Forstie and his partner in crime, Tim Rowe, who’s the business architect in charge of application development and systems management tools on IBM i, demonstrated another new IBM i service during their COMMON webcast called QSYS2.DATA_QUEUE_ENTRIES. This table function is used return one or more messages from the specified data queue.
“DATA_QUEUE_Entries allows you to probe into any data queue and see what’s there,” Forstie says. “So just like with the IFS, you can treat it like character data, UTF-8 data…or binary data.”
Developers who find themselves frequently using the Display Database Relations (DSPDBR) command on a greenscreen console will be happy to hear that there is now a SQL equivalent, called SYTOOLS.RELATED_OBJECTS that can be used to return data in a GUI, namely Access Client Solutions, which is the main way to consume IBM i (and Db2 for i) services. This Db2 for i Service (it’s not an IBM i service – they’re different) is a table function that displays a list of all objects that depend on the specified database file, either directly or indirectly.
“It’s far better than DSPDBR will ever be,” Forstie says. “Why? Because it not only returns you the same information as DSPDBR, but it goes further. It finds other dependent objects. Would you ever find procedures and functions from DSPDBR? No. Triggers? You can get it all.”
This can bring about a whole new level of program understanding, or “impact analysis at your fingertips,” Forstie says. “So database engineers, incorporate this one to understand your network of dependencies.”
Database engineers may also be interested in the QSYS2.DB_TRANSACTION_INFO, which is a view that returns one row for every job that has an uncommitted database action. No other service will show you that there are pending row or object changes, Forstie says, which makes it a handy tool to ensure that the database is all caught up before cloning it or using a FlashCopy command.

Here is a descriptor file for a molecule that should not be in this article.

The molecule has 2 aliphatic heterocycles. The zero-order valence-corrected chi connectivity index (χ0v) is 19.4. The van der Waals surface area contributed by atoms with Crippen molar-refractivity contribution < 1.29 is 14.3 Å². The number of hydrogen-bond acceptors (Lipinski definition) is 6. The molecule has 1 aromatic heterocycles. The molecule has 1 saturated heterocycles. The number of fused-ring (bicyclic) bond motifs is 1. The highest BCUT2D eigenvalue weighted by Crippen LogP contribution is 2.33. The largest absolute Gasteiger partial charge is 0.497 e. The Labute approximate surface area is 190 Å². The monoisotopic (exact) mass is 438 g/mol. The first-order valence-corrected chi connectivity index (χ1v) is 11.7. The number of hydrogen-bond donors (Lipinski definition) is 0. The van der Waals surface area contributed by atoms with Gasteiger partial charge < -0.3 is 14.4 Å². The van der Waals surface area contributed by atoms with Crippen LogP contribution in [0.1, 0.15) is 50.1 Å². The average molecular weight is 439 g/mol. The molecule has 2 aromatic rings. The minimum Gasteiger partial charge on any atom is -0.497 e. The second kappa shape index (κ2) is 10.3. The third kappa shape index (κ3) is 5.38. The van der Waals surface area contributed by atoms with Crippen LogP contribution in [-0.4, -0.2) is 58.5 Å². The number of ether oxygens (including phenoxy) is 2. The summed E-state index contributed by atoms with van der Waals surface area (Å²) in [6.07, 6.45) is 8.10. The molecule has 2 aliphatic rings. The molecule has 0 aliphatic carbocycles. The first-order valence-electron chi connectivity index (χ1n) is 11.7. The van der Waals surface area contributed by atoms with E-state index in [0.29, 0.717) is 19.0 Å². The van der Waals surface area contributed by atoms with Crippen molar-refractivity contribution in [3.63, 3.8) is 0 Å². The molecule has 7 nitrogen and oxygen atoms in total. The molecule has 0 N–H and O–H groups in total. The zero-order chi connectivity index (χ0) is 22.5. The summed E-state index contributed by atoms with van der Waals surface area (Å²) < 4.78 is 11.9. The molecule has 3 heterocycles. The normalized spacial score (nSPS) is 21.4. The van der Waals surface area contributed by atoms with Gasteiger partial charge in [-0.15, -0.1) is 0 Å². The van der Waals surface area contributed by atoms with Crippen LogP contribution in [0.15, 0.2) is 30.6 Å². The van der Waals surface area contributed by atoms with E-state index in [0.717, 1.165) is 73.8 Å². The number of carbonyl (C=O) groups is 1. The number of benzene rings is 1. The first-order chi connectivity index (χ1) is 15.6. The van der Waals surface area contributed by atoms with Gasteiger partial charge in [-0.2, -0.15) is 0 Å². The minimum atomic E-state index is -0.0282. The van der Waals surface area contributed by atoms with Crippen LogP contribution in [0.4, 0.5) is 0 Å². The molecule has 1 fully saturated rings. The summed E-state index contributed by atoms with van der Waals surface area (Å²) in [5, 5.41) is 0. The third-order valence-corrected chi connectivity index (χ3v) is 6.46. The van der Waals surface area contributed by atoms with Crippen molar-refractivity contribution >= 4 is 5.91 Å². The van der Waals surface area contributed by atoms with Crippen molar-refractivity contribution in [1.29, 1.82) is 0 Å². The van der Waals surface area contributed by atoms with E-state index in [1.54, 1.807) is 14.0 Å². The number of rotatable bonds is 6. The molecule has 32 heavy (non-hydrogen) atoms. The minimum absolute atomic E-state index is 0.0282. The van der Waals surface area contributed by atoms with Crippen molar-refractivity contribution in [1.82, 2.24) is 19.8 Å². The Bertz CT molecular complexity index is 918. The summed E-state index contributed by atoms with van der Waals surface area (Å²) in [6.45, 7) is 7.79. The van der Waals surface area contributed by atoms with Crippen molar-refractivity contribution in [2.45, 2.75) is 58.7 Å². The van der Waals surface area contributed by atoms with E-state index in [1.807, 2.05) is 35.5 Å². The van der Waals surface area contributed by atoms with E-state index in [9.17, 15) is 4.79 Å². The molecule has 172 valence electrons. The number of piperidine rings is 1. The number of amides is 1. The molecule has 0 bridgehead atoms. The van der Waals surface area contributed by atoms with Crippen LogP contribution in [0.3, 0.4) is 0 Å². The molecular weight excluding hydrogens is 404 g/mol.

Administrators may be interested in the new QSYS2.OPEN_FILES() table function, which returns a list of files that are open in all threads for a job. This new IBM i service is functionally the equivalent of the Display Job (DSPJOB) CL command, but it’s powered by SQL.
One of the enhanced IBM i services is the QSYS2.SERVER_SHARE_INFO view, which returns information about IBM i NetServer shares. This view displays information that’s similar to List Server Information (QZLSLSTI) and Open List of Server Information (QZLSOLST) APIs, and is useful for determining if security configuration for networked systems is up to speed, Forstie says.
“I know those things are really hard to keep in spec. With SQL, maybe you add a query like this to a dashboard that you use,” he says. “This is not the sort of thing that you’d want to execute every two seconds. Your configurations are probably not changing constantly. But maybe once a day, look at this information.”
On a related note, the new QSYS2.EXIT_POINT_INFO and QSYS2.EXIT_PROGRAM_INFO views return information about exit points and exit programs. While these programs won’t simplify the process of implementing an exit program, they will make it easier for others to discover existing programs, Forstie says.
The updated QSYS2.DISPLAY_JOURNAL() table function, meanwhile, returns information about journal entries. The function returns information similar to what is returned by the Display Journal (DSPJRN) CL command and the Retrieve Journal Entries (QjoRetrieveJournalEntries) API. But best of all, it now provides full coverage for Syslog.
“With Syslog support . . . we now have 100 percent coverage of audit journal entry types, and user-created audit journal entries as well,” Forstie says. “What this means is we could ask for Syslog format detail on your IBM i and plug it into your SIEM [security information and event management system] and you’re going to have all this ignorant flowing to your SIEM.”
There were a few enhancements to the database itself that don’t fall into the category of an IBM i (or Db2 for i) service.
For instance, IBM bolstered the DROP statement to support the IF EXISTS clause, which it says will streamline Database Definition Language (DDL) processing. It also added the SELECTIVITY clause to SQL query predicates, which will allow database performance experts to better influence the SQL Query Engine plan choice, the company says. It also bolstered the SQL precompiler for RPG, COBOL, C, and ++ to support the WHENEVER SQL statement.